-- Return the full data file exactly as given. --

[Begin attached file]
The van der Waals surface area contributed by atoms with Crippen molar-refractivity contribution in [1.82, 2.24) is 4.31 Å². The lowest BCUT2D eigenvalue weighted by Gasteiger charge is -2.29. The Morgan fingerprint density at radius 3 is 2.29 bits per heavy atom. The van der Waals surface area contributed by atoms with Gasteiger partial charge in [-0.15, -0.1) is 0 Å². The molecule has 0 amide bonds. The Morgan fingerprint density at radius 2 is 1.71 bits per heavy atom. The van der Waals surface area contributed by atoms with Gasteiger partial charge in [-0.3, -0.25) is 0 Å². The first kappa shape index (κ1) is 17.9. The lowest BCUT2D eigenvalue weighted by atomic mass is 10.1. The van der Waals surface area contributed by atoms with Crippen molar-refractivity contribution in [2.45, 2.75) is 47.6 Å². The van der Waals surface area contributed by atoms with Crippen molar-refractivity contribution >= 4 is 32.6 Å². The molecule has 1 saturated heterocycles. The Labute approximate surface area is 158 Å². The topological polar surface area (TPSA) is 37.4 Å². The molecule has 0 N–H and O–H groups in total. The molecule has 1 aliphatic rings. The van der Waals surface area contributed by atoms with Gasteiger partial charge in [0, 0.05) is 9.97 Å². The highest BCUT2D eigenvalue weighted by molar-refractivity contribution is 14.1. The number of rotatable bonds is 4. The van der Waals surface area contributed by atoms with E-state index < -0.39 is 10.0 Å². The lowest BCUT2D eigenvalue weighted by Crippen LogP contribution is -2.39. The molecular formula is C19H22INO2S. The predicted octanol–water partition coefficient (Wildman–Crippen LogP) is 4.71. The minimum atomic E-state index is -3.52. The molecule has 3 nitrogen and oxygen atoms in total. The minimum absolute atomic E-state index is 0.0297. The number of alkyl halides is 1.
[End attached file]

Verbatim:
The van der Waals surface area contributed by atoms with Crippen molar-refractivity contribution in [1.82, 2.24) is 4.31 Å². The lowest BCUT2D eigenvalue weighted by Gasteiger charge is -2.29. The Morgan fingerprint density at radius 3 is 2.29 bits per heavy atom. The van der Waals surface area contributed by atoms with Gasteiger partial charge in [-0.15, -0.1) is 0 Å². The molecule has 0 amide bonds. The Morgan fingerprint density at radius 2 is 1.71 bits per heavy atom. The van der Waals surface area contributed by atoms with Gasteiger partial charge in [-0.3, -0.25) is 0 Å². The first kappa shape index (κ1) is 17.9. The lowest BCUT2D eigenvalue weighted by atomic mass is 10.1. The van der Waals surface area contributed by atoms with Crippen molar-refractivity contribution in [2.45, 2.75) is 47.6 Å². The van der Waals surface area contributed by atoms with Crippen molar-refractivity contribution >= 4 is 32.6 Å². The molecule has 1 saturated heterocycles. The Labute approximate surface area is 158 Å². The topological polar surface area (TPSA) is 37.4 Å². The molecule has 0 N–H and O–H groups in total. The molecule has 1 aliphatic rings. The van der Waals surface area contributed by atoms with Gasteiger partial charge in [0, 0.05) is 9.97 Å². The highest BCUT2D eigenvalue weighted by molar-refractivity contribution is 14.1. The number of rotatable bonds is 4. The van der Waals surface area contributed by atoms with E-state index < -0.39 is 10.0 Å². The lowest BCUT2D eigenvalue weighted by Crippen LogP contribution is -2.39. The molecular formula is C19H22INO2S. The predicted octanol–water partition coefficient (Wildman–Crippen LogP) is 4.71. The minimum atomic E-state index is -3.52. The molecule has 3 nitrogen and oxygen atoms in total. The minimum absolute atomic E-state index is 0.0297. The number of alkyl halides is 1.